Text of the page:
First, let me acknowledge that my own life is harming the planet on which we live. I drive a car, I buy stuff packaged in plastic, I have pets – all things that I know to have a negative impact on the planet that sustains me, my family, my friends, and everyone else.
I am certified by the University of Vermont Extension service as a Master Gardener and attended a lecture last week on restorative agriculture. Mike Ather’s underlying premise is that “sustainable” is no longer our starting point. First, we must restore functioning ecosystems, then we can sustain them. Mike’s presentation was sobering and inspiring.
He pointed us to the population counter which can be found here. We are up over 100,000 humans on our planet since midnight last night. While humans are wreaking havoc on the planet by continuing to cut old growth forests, consuming constrained resources as if they are limitless, dumping garbage at an alarming rate, and changing the very atmosphere that enables us to live, we are also a species that could turn the tide without catastrophic population collapse.
He encouraged our gardens to focus on providing habitat for wild critters because habitat loss is one of the many harms resulting from human development. The first step in the process is easy – don’t mow, let it grow. The hard part is to convince the people in our lives who love to mow and love the look of manicured lawns that lawn wilderness is a good thing.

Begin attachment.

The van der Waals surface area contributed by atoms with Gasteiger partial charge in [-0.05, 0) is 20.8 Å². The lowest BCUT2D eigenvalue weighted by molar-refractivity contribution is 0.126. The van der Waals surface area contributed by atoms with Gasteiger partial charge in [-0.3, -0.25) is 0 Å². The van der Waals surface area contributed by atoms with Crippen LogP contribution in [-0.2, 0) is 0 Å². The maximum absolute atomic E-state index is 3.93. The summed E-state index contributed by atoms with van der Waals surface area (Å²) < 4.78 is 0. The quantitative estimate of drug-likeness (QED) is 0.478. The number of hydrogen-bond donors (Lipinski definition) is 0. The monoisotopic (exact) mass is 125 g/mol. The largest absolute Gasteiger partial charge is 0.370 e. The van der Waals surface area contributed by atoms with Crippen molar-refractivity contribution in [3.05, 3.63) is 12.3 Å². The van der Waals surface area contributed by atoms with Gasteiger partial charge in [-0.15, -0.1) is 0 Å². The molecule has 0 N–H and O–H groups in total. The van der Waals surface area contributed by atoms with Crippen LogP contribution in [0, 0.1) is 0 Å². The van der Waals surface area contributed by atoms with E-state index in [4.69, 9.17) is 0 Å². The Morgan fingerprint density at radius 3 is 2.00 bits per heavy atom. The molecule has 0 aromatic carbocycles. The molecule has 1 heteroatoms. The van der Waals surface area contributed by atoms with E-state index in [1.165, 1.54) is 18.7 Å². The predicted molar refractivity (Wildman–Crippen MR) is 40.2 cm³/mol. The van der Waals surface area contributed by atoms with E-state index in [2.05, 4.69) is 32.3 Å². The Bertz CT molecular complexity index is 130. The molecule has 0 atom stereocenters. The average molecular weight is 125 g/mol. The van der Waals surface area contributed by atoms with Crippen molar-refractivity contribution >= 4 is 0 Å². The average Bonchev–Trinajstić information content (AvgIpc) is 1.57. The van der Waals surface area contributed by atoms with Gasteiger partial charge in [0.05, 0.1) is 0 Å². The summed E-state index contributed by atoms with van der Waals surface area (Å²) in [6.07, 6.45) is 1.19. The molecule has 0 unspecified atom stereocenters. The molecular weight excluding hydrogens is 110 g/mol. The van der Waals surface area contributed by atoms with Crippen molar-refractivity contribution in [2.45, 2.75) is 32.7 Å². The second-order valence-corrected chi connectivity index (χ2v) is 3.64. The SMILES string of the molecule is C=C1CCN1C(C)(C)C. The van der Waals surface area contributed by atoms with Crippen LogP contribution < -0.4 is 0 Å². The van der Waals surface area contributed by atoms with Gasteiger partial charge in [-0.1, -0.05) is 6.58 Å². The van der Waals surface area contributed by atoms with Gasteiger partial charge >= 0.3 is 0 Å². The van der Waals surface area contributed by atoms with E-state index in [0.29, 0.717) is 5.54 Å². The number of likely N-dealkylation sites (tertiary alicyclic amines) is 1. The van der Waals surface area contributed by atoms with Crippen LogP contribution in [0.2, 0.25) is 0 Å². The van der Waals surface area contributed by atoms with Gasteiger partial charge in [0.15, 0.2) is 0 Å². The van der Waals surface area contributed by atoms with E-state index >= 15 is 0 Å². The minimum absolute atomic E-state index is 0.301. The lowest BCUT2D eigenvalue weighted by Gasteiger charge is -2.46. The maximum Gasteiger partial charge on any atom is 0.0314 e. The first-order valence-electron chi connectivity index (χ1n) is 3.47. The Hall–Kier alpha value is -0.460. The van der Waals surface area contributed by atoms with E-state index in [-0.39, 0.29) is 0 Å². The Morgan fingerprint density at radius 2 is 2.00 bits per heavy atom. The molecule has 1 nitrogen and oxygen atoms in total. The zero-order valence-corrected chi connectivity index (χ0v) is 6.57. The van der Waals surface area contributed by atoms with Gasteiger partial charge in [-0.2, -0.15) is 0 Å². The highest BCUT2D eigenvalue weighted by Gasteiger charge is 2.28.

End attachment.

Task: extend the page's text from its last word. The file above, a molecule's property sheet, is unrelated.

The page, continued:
Photo Credit: Akos Kokai, Wikimedia Commons
We all know how ecosystems have survived in the past; when populations have exceeded the capacity of the system to support them, the population dies off. Our ingenuity has enabled us to tap the ecosystem of the entire planet, but we are beginning to see the limits of technology to enable continued population growth coupled with ever expanding consumption.
If we can get motivated to recognize Earth as an incredible and irreplaceable gem that we inherited from our parents, who inherited it from theirs, and so on, we could get motivated to save what little remains of its pristine environments and declining wild species. We could get motivated to transform our built environment to be zero net energy – in other words – our houses and workplaces would consume as much energy as they generate each year. We could get motivated to close the loop on consumables and stop extracting resources from the ground, adding energy, using them once, and then dumping them on the ground or in the ocean. We could stop treating drinking water like it is limitless and like it’s okay to just add chemicals to polluted water and give it people as if it were clean. We could transform our transportation system so it prioritizes non-motorized over motorized vehicles. We could transform our energy infrastructure into a robust, renewable source for comfort and work.
Photo Credit: NOAA
We could do all of those things and provide a more equitable distribution of wealth and opportunity. A variety of entities are already moving down this path, but the pace is too slow to mitigate the impacts of our growing population and consumption characteristics.
My challenge to myself and the rest of you is to let go of our fears, take the leap, and work toward the solutions in every way that we can. It can’t happen soon enough. We need every day to be Earth Day.